- Grisilda Bakiasi
- Erin Bonner
- Fransheska Clara
- Anne DeHart
- Mian Horvath
- Mandy Levine
- Blanca Lopez
- Bridget Murray
- Mindy Reutter
- Lauren Sauers
- Emily Spiegel
- Maritza Vazquez-Trejo
In the G. Davis laboratory we study the evolution of development using the pea aphid, Acyrthosiphon pisum, as a model organism. The pea aphid is famous for its phenotypic plasticity. In one example, when exposed to short nights mothers produce embryos that will develop as asexual females, whereas when exposed to long nights mothers produce embryos that will develop as sexual females. A candidate for mediating this process is the insect hormone, Juvenile Hormone (JH). JH is best known for its role as a status quo hormone which determines the state of the aphid after each molt during development; if there are high levels of JH at molting the individual remains a nymph, and if there are low levels of JH the individual becomes an adult. In the context of reproductive fate JH is thought to induce the asexual fate: topically applied, JH can transform embryos that should have developed as sexual aphids into asexuals; additionally, JH titers inversely correlate with night length.Together this evidence suggests that JH mediates the induction of asexual fate under short night conditions. However, it remains unclear how JH titer is regulated by photoperiod. This summer, in order to gain knowledge of how JH is regulated, I will look at the expression of pea aphid orthologues of genes known to regulate juvenile hormone. Some of these genes are JHAMTs, which catalyze the last step in the synthesis of JH. Others are JHEs which are known to degrade JH. I will examine expression of these genes in both mothers and embryonic progeny, under photoperiods promoting both sexual and asexual fates (i.e., long and short nights). Comparing the expression of these genes under these different conditions should reveal the mechanism of regulation.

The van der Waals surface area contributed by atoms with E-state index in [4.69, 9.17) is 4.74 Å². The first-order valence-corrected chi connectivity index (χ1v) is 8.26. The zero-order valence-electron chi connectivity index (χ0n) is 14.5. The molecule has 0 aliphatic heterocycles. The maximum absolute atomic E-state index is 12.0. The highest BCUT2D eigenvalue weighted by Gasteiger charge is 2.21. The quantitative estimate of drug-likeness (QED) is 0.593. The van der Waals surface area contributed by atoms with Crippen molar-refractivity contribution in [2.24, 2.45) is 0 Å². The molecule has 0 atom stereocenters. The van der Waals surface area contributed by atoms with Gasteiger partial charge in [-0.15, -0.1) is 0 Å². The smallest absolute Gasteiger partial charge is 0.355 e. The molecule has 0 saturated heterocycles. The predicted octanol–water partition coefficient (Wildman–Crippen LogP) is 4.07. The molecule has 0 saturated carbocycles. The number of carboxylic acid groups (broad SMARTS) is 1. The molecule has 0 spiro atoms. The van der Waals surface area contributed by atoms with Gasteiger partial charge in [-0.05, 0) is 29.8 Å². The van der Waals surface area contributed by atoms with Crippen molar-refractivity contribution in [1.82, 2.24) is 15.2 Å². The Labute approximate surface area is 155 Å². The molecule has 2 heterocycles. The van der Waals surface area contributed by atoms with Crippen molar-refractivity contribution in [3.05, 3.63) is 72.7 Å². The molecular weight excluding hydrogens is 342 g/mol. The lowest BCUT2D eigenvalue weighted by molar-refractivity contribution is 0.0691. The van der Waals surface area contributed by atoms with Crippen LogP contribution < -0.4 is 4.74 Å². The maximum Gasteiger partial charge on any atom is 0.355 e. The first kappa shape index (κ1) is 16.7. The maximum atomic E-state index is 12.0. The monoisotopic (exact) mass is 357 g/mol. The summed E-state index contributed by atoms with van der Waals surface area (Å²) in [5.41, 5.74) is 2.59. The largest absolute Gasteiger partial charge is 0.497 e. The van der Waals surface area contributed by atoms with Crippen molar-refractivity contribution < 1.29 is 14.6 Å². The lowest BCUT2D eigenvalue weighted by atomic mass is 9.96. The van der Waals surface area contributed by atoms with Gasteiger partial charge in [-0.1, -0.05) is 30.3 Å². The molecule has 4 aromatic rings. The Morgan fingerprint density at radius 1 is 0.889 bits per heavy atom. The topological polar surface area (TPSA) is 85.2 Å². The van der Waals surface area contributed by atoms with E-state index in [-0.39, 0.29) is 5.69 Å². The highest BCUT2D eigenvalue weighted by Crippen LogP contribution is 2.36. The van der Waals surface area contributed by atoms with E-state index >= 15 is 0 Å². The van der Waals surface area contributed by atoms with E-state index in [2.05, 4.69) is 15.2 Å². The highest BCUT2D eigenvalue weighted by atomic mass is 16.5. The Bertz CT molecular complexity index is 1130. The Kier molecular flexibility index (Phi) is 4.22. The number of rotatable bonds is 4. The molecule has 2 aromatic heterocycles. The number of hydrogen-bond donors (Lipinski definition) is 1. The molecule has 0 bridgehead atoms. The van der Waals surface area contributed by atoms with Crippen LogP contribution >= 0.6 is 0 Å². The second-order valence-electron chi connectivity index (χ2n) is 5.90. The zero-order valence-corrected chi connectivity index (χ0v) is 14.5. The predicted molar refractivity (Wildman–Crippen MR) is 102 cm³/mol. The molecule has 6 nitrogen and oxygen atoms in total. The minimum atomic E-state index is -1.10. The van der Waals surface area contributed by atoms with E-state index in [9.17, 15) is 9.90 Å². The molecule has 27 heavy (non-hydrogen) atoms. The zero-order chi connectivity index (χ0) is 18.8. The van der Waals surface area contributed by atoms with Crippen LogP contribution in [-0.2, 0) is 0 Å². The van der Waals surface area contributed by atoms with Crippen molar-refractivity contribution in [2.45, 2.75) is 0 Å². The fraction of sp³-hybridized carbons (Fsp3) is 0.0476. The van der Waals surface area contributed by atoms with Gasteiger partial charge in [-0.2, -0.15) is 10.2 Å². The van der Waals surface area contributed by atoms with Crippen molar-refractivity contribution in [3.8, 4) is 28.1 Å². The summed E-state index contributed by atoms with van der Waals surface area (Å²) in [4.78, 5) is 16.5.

Evolution of the Photoperiod Response in Pea Aphid Reproductive Polyphenism
We are studying the role of photoperiod response in the evolution of Acyrthosiphon pisum (pea aphid) reproductive plasticity. Pea aphids exhibit a remarkable evolutionary response to the challenges posed by seasonal fluctuations in climate. During warm summer months, female aphids reproduce asexually, allowing them to quickly produce vast numbers of genetically identical offspring. However, as nights grow longer in the fall, aphids switch to sexual reproduction. In response to longer night conditions, they are induced to produce sexual females and males that will mate to lay fertilized eggs. These eggs are durable and frost-resistant, allowing the species to survive through the cold winter months. In the spring, the eggs hatch into asexually-reproducing females, and the cycle continues. By alternating their mode of reproduction in response to seasonal fluctuations in night length, pea aphids are able to maximize their reproductive fitness: they reproduce rapidly and efficiently throughout the spring and summer, and by maintaining the ability to reproduce sexually, are able to survive the cold winter and generate beneficial genetic diversity. Previous research in our lab has suggested that Juvenile Hormone (JH) signaling mediates the switch between asexual and sexual reproduction. It is thought that JH sends an asexual-promoting signal during the spring and summer (short night conditions), thereby specifying asexual reproduction during favorable environmental conditions. The goal of our research this summer is to more critically evaluate the conditions that control this switch in reproductive fate, and to further investigate the role of JH in inducing this switch.